The current terminal is so outmoded that the center line of one of its runways are located within 250 feet of the terminal, where the FAA now dictates 750 feet. Residents have objected to the new facility on the grounds of noise and expanding traffic.

Boarding by air stairs is still a thing at Burbank. Nearly year-round nice Southern California weather helps.

To quell local protests, the airport authority’s new terminal would limit the facility to 14 gates and continue noise abating traffic restrictions including over-night curfews. The airport authority has embarked on an aggressive campaign to collaborate with and persuade the municipal constituencies of the new terminal. If it’s built, Spirit is confident that airport costs will still fit Spirit’s ULCC model.

Artist’s Conception of new Bob Hope Hollywood / Burbank Terminal courtesy: Hollywood / Burbank Airport Authority

Nevertheless, this busy airport is considered a true alternative to LAX. BUR punches above its weight due to its user friendly convenience. It draws from a large catchment area of millions of people from Hollywood, Pasadena, Glendale, Studio City, Sherman Oaks, and even downtown LA with its centrally located San Fernando Valley location. JetBlue already operates non-stop transcon runs to New York JFK and Boston. American Airlines is resuming mainline service to Dallas/Ft. Worth this Summer. Delta is introducing the first ever non-stops between Burbank and Atlanta.


Spirit asserts the BUR flights will feed via LAS to more than two dozen other Spirit destinations including Austin, Columbus, Dallas / Fort Worth, Pittsburgh, Minneapolis / St. Paul, Indianapolis, Fort Lauderdale, Tampa, Baltimore, New Orleans, and Philadelphia.  The service will complement Spirit’s existing thrice daily service from Los Angeles International Airport (LAX) to Las Vegas. 

Spirit has been rapidly expanding in Sin City. According to DOT data from November 2017 to December 2018, the ULCC is now the second largest carrier at LAS with over four million seats on sale annually and a market share of over 9.5 percent, overtaking number two-market carrier American – a vestige from the US Airways / America West night hub days. Still, Southwest dominates LAS with 40 percent of the market.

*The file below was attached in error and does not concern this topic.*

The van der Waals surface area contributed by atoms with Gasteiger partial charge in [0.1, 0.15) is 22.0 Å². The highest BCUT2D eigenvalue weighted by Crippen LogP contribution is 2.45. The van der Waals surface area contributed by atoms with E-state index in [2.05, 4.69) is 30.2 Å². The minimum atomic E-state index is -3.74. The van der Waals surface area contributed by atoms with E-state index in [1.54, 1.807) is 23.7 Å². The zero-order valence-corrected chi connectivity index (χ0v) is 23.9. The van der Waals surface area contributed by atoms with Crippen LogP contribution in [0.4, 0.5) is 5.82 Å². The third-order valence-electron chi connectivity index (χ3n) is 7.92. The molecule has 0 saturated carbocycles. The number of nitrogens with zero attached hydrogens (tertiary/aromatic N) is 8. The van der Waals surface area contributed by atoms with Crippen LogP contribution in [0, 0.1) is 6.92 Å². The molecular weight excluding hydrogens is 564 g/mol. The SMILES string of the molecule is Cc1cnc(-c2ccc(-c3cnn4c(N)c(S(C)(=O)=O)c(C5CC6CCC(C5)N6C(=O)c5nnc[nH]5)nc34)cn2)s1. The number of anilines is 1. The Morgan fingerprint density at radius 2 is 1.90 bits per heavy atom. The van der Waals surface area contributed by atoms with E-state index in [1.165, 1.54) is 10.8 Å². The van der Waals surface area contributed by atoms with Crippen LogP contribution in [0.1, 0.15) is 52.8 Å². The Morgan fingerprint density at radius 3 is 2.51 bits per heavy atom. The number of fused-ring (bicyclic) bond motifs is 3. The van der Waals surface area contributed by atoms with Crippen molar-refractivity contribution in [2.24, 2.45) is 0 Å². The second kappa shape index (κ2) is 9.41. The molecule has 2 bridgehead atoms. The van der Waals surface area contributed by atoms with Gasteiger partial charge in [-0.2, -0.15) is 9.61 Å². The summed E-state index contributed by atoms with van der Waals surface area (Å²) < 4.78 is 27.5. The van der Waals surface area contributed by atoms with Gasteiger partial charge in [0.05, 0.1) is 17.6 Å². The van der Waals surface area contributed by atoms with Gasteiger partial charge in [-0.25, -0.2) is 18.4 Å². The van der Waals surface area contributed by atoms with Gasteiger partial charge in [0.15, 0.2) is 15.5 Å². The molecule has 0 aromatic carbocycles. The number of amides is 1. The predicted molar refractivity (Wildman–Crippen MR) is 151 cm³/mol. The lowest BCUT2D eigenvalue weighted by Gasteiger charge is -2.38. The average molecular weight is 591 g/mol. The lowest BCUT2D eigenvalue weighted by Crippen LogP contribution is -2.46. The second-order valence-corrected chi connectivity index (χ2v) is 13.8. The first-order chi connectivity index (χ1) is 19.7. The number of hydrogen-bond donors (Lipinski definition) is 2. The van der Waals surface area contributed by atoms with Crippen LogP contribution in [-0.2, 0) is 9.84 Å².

Spirit’s check-in counter in Las Vegas

Spirit now averages approximately 55 daily departures from Las Vegas, offering nonstops to 28 cities. As of July 2019, Spirit will have grown nearly 50 percent in Las Vegas compared to its capacity two years ago. In 2018, it became LAS’ fastest growing carrier. For Spirit, LAS isn’t just a leisure based O&D market but Kirby says “a solid gateway for the Western Region providing greater lift.”


The ULCC, though consistently absurdly profitable and innovative, has often been the target of scorn by its customers and shareholders alike. These days, Spirit seems to be doing a lot of things right.

Even with a stunning increase in capacity of nearly 30 percent, the stock is up over 40 percent from its trough. The airline wrapped up the last quarter of 2018 with the second highest operating margins in the U.S.

From a customer perspective, it has a completion factor of better than 99%. Since October 2018 has been ranked in the top three of all U.S. carriers in on-time performance, now at 85.1 percent in the last quarter and 81 percent for the full year. The ULCC is ranked among the best for fewest bags lost. All the while operating the youngest fleet of aircraft in the U.S. at an average age of less than five years.

The airline continues on its quest to become more customer friendly with its highly touted WiFi service, focus on culture and service program called “Invest in the Guest”, operational reliability improvements, and a refreshed brand with big news coming.

These initiatives, once a contradiction to the airline formerly unknown as “Home of the Bare Fare” are translating into higher Net Promoter Scores even though the airline still has a high level of complaints compared to its competitors (save Frontier and Allegiant) to the DOT of three per 100,000.

The airline still has a long way to go for its negative perception to catch up to reality. Will Spirit be able to keep up with its voracious appetite for growth?